Fortunately, neither of those options looks likely. World Superbikes will continue as a separate series, Dorna CEO Carmelo Ezpeleta was keen to explain when quizzed about the takeover at Ducati’s Wrooom launch event early in January. The aim is to build a strong WSBK series to stand alongside MotoGP, preserving the unique identity of the two series – WSBK as a place to race production bikes, MotoGP as the series for racing prototypes.

But exactly how should the phrase “production bikes” be interpreted? As a hotted up version of the road-going model, as is the intention of Superstock, or as a genuine racing machine built using the production bike as a basis, which is much closer to what some regard as the ethos of WSBK? The answer, it appears, will lie somewhere in the middle, and the factories will have a major say in how this all turns out.

Ezpeleta’s Vision: Cost-Limited Racing in MotoGP & WSBK

01/16/2013 @ 6:13 pm, by David Emmett9 COMMENTS

Ducati-Exhaust-Flame-MotoGP-Scott-Jones

The Philip Morris-sponsored Wrooom event is not just the event at which Ducati launches its MotoGP season, it has also become the de facto kick off to the MotoGP season as a whole.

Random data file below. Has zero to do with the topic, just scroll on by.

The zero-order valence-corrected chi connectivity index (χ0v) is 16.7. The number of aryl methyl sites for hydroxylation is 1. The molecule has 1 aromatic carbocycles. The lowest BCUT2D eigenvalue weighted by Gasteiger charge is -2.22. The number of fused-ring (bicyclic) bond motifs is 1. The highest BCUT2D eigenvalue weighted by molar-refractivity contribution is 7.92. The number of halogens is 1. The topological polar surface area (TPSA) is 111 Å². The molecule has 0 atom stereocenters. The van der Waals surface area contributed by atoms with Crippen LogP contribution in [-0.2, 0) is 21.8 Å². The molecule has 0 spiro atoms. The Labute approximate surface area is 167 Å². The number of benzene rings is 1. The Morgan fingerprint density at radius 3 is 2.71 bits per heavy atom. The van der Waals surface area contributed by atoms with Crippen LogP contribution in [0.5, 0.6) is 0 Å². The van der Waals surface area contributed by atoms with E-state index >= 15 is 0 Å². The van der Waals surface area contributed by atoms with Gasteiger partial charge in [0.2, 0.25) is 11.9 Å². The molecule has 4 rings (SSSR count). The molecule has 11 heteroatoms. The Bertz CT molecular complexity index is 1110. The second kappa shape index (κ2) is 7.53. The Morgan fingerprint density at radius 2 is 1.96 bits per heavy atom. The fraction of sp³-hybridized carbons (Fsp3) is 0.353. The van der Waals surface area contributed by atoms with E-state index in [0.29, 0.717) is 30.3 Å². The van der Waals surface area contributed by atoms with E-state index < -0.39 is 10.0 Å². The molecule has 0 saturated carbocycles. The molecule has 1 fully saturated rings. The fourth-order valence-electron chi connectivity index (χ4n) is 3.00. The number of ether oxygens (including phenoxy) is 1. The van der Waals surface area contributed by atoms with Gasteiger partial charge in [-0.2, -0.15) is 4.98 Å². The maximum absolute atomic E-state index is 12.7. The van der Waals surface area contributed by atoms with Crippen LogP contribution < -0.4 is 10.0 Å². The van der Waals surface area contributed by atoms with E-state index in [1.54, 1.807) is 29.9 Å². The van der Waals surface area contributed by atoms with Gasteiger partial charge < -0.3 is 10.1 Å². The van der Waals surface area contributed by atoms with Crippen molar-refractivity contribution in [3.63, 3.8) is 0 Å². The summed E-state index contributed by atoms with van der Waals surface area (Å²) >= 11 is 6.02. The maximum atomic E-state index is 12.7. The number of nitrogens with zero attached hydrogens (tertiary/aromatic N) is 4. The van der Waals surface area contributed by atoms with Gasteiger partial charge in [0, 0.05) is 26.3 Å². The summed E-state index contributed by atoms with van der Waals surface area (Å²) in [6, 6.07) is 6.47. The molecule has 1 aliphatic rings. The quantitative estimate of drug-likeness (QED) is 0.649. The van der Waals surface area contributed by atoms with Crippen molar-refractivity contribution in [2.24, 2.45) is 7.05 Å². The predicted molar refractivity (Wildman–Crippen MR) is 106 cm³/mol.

With an important section of the international media present, Dorna CEO Carmelo Ezpeleta inevitably seizes the opportunity to talk to the press about his view of the season ahead, and where necessary, of the future beyond that.

This year was little different. Ezpeleta spoke to the media ahead of the presentation by Ducati Corse boss Bernhard Gobmeier, and answered questions from a number of media outlets separately, answering questions on the future of both MotoGP and World Superbikes.

From his statements, a picture of Dorna’s vision for the two series starts to emerge: the future of world championship motorcycle racing is to be price-limited, with more support for the current teams, and factories holding a stake in both series, in exchange for keeping a lid on costs.

WSBK: Bikes To Be Price-Capped at €250,000 per Season?

01/14/2013 @ 11:17 am, by David Emmett13 COMMENTS

fat-cat-cash